In itnig’s Podcast #30 Jordi Romero, CEO at Factorial speaks with César Migueláñez, Product Director at Factorial, Roger Dobaño, Product Manager at Quipu and Bettina Gross, Talent Acquisition about the concept of cultural fit.
Roger talks about the evolution of culture inside Quipu’s team, the selection process for open positions and we see examples of culture rendered transparent at PayPal, Facebook and Rebooth.
How did the culture at Quipu evolve?
We started almost 5 years, we were 2 people working inside of itnig very closely and we have grown to be a team of more than 20 team members, with one general managers and big changes in the organization. There are big cultural differences from the beginning to today.
What differences do you see?
In the beginning, we had very little experience and our founders’ personalities marked the culture of the initial team. In small teams you influence the culture directly but as the team grows, as you install levels of management it becomes a task to maintain the initial enthusiasm as the company grows. I think there were basically two phases at Quipu: When we were about 10 people, young people with a lot of energy, we shared a lot, not just work but also our private lives. Then there is a second time, when the company has become more professional, growing form 10 to 20 people, new departments like Sales.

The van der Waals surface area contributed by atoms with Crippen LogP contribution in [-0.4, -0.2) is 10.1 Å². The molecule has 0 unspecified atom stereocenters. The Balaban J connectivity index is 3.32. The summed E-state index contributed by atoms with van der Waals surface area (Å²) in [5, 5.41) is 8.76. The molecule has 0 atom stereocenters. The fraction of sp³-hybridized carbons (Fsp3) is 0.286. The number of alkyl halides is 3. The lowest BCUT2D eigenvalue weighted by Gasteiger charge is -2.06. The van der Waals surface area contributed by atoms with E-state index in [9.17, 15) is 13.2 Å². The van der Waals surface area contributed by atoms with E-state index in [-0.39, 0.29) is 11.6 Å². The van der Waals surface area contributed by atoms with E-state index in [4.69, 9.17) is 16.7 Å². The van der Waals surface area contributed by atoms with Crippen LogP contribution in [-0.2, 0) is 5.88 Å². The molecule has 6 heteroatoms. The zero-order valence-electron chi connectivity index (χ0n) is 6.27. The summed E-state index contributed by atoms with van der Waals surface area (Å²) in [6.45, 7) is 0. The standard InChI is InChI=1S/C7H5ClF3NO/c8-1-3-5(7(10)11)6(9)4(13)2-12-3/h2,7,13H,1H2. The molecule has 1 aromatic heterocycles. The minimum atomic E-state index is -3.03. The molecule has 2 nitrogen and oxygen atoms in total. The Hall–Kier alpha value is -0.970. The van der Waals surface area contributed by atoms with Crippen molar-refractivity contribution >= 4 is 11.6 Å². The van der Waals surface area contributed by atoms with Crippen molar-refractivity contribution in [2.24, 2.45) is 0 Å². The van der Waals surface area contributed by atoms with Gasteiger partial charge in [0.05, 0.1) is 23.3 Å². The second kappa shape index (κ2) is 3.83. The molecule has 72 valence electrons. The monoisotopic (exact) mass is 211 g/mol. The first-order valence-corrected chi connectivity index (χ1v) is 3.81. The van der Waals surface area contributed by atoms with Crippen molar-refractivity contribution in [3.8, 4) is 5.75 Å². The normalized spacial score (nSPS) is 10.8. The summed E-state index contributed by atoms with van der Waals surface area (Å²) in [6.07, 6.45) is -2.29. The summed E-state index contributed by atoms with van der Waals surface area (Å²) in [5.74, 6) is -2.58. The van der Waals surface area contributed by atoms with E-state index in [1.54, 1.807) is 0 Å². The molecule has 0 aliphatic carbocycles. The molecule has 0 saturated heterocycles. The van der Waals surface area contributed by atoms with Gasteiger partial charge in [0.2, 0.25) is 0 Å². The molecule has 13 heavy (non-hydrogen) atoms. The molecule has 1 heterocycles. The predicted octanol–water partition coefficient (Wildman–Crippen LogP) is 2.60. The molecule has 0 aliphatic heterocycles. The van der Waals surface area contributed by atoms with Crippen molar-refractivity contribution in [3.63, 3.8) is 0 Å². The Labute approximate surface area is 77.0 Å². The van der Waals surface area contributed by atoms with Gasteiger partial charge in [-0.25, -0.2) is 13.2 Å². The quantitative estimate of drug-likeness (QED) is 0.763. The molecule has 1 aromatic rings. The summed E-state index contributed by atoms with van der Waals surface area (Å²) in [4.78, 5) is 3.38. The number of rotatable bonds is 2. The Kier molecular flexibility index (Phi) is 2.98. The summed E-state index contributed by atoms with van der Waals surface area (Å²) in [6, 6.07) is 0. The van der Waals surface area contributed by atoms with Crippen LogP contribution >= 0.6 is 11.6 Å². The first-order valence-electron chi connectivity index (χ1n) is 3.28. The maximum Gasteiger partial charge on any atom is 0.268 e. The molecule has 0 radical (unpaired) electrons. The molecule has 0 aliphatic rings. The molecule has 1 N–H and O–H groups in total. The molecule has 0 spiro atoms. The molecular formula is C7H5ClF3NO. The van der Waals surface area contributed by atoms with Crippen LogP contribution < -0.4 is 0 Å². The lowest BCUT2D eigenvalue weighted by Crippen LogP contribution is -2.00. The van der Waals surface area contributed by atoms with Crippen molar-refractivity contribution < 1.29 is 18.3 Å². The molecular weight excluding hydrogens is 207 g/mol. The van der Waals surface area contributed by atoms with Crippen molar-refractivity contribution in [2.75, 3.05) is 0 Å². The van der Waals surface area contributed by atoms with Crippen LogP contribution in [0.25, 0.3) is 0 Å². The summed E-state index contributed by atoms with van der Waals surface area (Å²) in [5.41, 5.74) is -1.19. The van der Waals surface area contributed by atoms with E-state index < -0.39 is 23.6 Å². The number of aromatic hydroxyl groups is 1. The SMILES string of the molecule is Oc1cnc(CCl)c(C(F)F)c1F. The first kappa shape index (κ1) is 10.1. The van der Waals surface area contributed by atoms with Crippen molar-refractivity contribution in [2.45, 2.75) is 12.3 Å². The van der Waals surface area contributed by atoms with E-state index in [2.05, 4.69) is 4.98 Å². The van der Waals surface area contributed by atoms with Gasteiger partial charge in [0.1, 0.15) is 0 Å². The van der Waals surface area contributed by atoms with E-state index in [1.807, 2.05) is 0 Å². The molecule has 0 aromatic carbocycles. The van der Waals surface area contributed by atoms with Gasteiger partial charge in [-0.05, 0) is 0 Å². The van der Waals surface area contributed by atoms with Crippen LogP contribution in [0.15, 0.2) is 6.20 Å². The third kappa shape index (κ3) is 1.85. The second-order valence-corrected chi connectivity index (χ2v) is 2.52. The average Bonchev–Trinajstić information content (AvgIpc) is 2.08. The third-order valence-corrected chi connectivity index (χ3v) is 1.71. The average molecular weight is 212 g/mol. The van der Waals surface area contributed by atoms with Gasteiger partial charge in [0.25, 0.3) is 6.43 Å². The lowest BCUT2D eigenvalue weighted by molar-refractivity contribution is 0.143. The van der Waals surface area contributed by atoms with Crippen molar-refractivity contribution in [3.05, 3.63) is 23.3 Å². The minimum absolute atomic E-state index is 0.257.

The first contact a new employee at Quipu has is a talk with me, Roger, talking about our culture, our history and our plans for the future. I think it’s important that the first contact be a kind of anchor for this person — if you have any question, I am here for you.
What do you talk about in two hours on the first days of a new team member? How to refer to company culture?
There are two main things: First, a retrospective and then a basic guideline on how we solve problems. And then of course depending on the person and his/her future position I focus on the team and challenges ahead.
Do you believe the cultural fit is made or exists? Does a personal develop it within the team or come with a predetermined cultural fit?
I would say more than cultural fit, it’s about values. What do we share as group of humans? What are our underlying shared beliefs and values? And I think in this sense it’s something you have innate in you when you join a team or not but also something that develops over time.
If you think of culture, you can also take the example of migration. You move to a new country, the culture is different, but I still believe that you can become part of the group, of the society.
It’s interesting you say that Bettina. You actually come from a different cultural background, you did not grow up here in Spain or Barcelona and you’ve become part of the local culture. Do you think the differences become shorter over time?